I suppose that it was inevitable that at some time my body would start to complain about being abused. Yesterday afternoon I noticed that my left shin was aching and if anything it is worse today. It is not too bad but just a dull ache. I used my poles all day today to try to lessen the impact of my foot hitting the ground, and I think that helped. Other than that I seem to be holding up quite well. I have inevitably lost quite a bit of weight, two holes on my belt so far, and am glad I have some smaller trousers cached at Braemar.
Another glorious day in the Highlands. I left the Drovers’ Inn at 8.30. I had been a bit concerned about being in the pub rather than the annex. The Inn is supposed to be haunted. Luckily I was in the Gun Room and was not disturbed.
The route goes up Glen Falloch with the trail, the road, the river and the railway all competing for space. There are exquisite falls and rapids on the River Falloch.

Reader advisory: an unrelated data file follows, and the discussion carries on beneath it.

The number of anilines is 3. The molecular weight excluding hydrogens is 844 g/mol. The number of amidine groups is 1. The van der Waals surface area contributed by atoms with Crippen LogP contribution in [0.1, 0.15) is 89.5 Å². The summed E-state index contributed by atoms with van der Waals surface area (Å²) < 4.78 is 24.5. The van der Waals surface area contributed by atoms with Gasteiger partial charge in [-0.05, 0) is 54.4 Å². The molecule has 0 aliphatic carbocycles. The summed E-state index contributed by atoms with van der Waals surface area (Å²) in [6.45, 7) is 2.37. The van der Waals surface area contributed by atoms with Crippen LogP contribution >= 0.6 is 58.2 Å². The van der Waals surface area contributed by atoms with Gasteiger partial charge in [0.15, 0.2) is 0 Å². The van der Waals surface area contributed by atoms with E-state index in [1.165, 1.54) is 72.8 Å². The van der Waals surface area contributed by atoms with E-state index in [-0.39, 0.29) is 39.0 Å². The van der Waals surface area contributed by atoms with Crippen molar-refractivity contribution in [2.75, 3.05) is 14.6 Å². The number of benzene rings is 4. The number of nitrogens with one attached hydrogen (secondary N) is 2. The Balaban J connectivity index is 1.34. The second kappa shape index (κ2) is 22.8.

Gradually gaining height, you cross the A82 and reach the old military road leading to a crossroads of paths above Crianlarich. As you climb, Ben More appears above the horizon in the north west.
From the crossroads a steep climb through a conifer plantation with an equally severe descent leads down to another crossing of the A82, and a fine old Viaduct which carried the old road.
Having successfully diced with death traversing the A82, the rewards are threefold. First come the glorious views of Ben More, Stob Binnein and Cruach Ardrain.
Next St Fillan’s Priory. This was established by Robert the Bruce on the site of a 12th century monastery and retains an atmosphere of peace.
Finally the Wigwam Trading Post which could supply tea.
Suitably refreshed the rest of the day was easy with the mountains ever seeming to grow in size. Ben Lui even managed to retain snow near its summit.
Just before Tyndrum the Way goes past the site of the Battle of Dalrigh. In 1306 Clan MacDougall ambushed Robert the Bruce here and forced him to flee into hiding. He got his revenge at Brander two years later.
There is a small lochan said to contain the Bruce’s claymore, thrown away after the battle. Why anyone would throw away his sword whilst being pursued by his enemies is not explained. [Katy says: Swords-in-lakes legends are probably based on distant race-memories of swords being deposited during the Bronze and Iron Ages as offerings to the local water deities. e.g. Flag Fen in Cambridgeshire]
I arrived at the By-the-Way Hostel a few minutes after it opened at 2.00pm. It has been good to have some time to relax and shop. I have decided to economise and self-cater tonight and for breakfast tomorrow.